A 4th of July weekend tradition ended in an injury after a child was transported to the hospital with burns.
Medical professionals hoped the number of firework-related injuries do not increase as Independence Day celebrations continued throughout Middle Tennessee.
"It turns out that the time frame around the Fourth of July, the two weeks before, and two weeks after is the time frame where majority of those injuries happen there and we see our fair share," said Oscar Guillamondegui, MD of vanderbilt University Medical Center.
The Consumer Product Safety Commission reports that more than 8,000 Americans end up in the hospital every year around the Fourth of July due to firework-related accidents.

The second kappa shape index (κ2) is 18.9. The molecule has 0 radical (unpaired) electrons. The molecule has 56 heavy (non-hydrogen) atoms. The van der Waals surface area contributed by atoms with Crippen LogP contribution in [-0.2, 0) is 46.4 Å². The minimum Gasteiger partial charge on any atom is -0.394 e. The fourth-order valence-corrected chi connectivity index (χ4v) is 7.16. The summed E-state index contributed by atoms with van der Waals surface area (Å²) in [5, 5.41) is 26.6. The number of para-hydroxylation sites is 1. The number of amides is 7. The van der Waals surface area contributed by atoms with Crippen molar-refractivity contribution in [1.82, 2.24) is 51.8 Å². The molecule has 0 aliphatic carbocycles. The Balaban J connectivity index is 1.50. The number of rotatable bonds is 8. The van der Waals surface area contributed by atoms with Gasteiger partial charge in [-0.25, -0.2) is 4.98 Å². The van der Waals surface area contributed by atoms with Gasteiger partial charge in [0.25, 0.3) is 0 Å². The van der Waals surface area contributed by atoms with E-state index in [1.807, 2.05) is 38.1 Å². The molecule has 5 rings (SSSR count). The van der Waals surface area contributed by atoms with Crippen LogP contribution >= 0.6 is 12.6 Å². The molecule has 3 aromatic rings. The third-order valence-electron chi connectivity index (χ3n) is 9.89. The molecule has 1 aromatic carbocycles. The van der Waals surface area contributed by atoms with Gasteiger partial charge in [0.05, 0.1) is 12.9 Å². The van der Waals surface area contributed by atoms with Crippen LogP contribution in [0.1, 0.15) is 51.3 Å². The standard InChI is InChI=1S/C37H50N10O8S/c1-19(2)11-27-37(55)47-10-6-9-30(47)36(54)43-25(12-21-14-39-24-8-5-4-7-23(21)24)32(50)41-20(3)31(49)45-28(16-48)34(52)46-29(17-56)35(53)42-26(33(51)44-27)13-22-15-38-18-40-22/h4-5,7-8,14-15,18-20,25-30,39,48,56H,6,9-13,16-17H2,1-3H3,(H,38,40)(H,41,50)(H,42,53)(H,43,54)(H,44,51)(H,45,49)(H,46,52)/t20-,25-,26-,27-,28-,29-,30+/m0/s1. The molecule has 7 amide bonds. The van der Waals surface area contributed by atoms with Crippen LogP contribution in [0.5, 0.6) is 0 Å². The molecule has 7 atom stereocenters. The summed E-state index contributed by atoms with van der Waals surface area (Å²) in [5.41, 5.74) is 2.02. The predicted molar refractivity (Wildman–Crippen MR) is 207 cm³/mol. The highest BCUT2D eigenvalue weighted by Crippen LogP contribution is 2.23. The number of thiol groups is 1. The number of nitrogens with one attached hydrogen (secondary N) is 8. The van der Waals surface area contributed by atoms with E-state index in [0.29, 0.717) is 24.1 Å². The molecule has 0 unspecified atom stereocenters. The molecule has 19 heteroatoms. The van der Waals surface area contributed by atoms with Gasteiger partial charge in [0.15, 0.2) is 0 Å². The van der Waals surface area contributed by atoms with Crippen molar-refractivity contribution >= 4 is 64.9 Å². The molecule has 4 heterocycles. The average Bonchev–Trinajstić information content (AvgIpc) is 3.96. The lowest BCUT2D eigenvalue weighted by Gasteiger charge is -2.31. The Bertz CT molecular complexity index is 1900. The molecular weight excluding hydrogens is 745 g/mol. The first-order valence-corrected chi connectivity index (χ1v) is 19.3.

One customer said he makes sure his children are no where near the small explosives even before they are lit.
"Just making sure the areas clear that no one is around you, kids, pets, other adults even. Light it take a good five to ten steps back really quickly so that you're not in the way," said Jared Cobb.
Dr. Guillamondegui said most of these injuries are to the hands and head and can be avoided by using caution.
Monroe Carell Jr. Children's Hospital at Vanderbilt has already treated one patient, but staff at Vanderbilt are on high alert in anticipation for more injuries.